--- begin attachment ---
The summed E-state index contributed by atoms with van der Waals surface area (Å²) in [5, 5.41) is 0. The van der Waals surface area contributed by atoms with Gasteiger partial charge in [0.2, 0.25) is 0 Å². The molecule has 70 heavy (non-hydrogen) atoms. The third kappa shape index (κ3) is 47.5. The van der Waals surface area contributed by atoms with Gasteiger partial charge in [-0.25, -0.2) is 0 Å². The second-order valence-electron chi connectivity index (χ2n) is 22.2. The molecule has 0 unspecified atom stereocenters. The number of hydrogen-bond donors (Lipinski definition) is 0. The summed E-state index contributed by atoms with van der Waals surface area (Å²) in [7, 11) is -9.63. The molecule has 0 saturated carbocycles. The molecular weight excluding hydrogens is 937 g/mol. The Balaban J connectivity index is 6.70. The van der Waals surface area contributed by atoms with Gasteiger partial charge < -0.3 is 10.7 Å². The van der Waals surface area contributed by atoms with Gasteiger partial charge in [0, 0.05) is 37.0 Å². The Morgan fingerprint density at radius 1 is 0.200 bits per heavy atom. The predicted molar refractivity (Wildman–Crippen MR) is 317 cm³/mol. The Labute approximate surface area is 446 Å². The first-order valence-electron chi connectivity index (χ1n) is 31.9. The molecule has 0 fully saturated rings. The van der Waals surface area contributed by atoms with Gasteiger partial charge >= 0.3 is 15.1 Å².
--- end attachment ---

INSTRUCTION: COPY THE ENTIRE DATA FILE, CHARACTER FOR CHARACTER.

The summed E-state index contributed by atoms with van der Waals surface area (Å²) in [5, 5.41) is 0. The van der Waals surface area contributed by atoms with Gasteiger partial charge in [0.2, 0.25) is 0 Å². The molecule has 70 heavy (non-hydrogen) atoms. The third kappa shape index (κ3) is 47.5. The van der Waals surface area contributed by atoms with Gasteiger partial charge in [-0.25, -0.2) is 0 Å². The second-order valence-electron chi connectivity index (χ2n) is 22.2. The molecule has 0 unspecified atom stereocenters. The number of hydrogen-bond donors (Lipinski definition) is 0. The summed E-state index contributed by atoms with van der Waals surface area (Å²) in [7, 11) is -9.63. The molecule has 0 saturated carbocycles. The molecular weight excluding hydrogens is 937 g/mol. The Balaban J connectivity index is 6.70. The van der Waals surface area contributed by atoms with Gasteiger partial charge < -0.3 is 10.7 Å². The van der Waals surface area contributed by atoms with Gasteiger partial charge in [0, 0.05) is 37.0 Å². The Morgan fingerprint density at radius 1 is 0.200 bits per heavy atom. The predicted molar refractivity (Wildman–Crippen MR) is 317 cm³/mol. The Labute approximate surface area is 446 Å². The first-order valence-electron chi connectivity index (χ1n) is 31.9. The molecule has 0 fully saturated rings. The van der Waals surface area contributed by atoms with Gasteiger partial charge >= 0.3 is 15.1 Å².